In 2000, the United States Environmental Protection Agency began to implement more stringent emissions standards for light duty vehicles. The requirements were phased in beginning with 2004 vehicles and all new cars and light trucks were required to meet the updated standards by the end of 2007.

United States Light-Duty Vehicle, Light-Duty Truck, and Medium-Duty Passenger Vehicle—Tier 2 Exhaust Emission Standards (for Bin 5)[6]
Component Emission Rate Annual pollution emitted
NMOG (Volatile organic compounds) 0.075  grams/mile (0.046 g/km) 2.1 pounds (0.95 kg)
Carbon Monoxide 3.4 grams/mile (2.1 g/km) 94 pounds (43 kg)
NOX 0.05 grams/mile (0.0305 g/km) 1.4 pounds (0.64 kg)
Formaldehyde 0.015 grams/mile (0.0092 g/km) 0.41 pounds (0.19 kg)


Internal-combustion engines

Spark-ignition and Diesel engines

In spark-ignition engines the gases resulting from combustion of the fuel and air mix are called exhaust gases. The composition varies from petrol to diesel engines, but is around these levels:

Combustion-engine exhaust gases[7]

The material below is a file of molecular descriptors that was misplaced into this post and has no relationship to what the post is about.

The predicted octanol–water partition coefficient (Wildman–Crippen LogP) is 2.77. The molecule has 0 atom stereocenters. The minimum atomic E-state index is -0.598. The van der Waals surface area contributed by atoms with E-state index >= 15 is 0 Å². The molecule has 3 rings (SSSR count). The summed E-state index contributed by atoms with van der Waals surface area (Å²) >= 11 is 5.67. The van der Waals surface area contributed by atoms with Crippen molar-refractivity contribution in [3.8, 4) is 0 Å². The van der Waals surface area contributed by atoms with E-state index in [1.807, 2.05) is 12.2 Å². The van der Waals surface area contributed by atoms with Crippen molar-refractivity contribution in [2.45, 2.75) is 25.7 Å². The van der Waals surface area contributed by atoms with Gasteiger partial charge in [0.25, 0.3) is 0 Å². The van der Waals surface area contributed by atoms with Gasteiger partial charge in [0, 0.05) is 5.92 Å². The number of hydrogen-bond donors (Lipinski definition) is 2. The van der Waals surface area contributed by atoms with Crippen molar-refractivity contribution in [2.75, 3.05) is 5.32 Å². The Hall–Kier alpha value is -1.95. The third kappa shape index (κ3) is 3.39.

All figures are approximate
 % of total
Compound Petrol Diesel
nitrogen 71 67
carbon dioxide 14 12
water vapor 13 11
oxygen 10
Trace elements < 0.6 ~ 0.3
nitrogen oxides < 0.25 < 0.15
carbon monoxide 1 - 2 < 0.045
particulate matter < 0.045
hydrocarbons < 0.25 < 0.03
sulfur dioxide possible traces < 0.03

The 10% oxygen for "diesel" is likely if the engine was idling, e.g. in a test rig. It is much less if the engine is running under load, although diesel engines always operate with an excess of air over fuel. The CO content for petrol engines varies from ~ 15 ppm for well tuned engine with fuel injection and a catalytic converter up to 100,000 ppm (10%) for a richly tuned carburetor engine, such as typically found on small generators and garden equipment.[8]

Nitromethane additive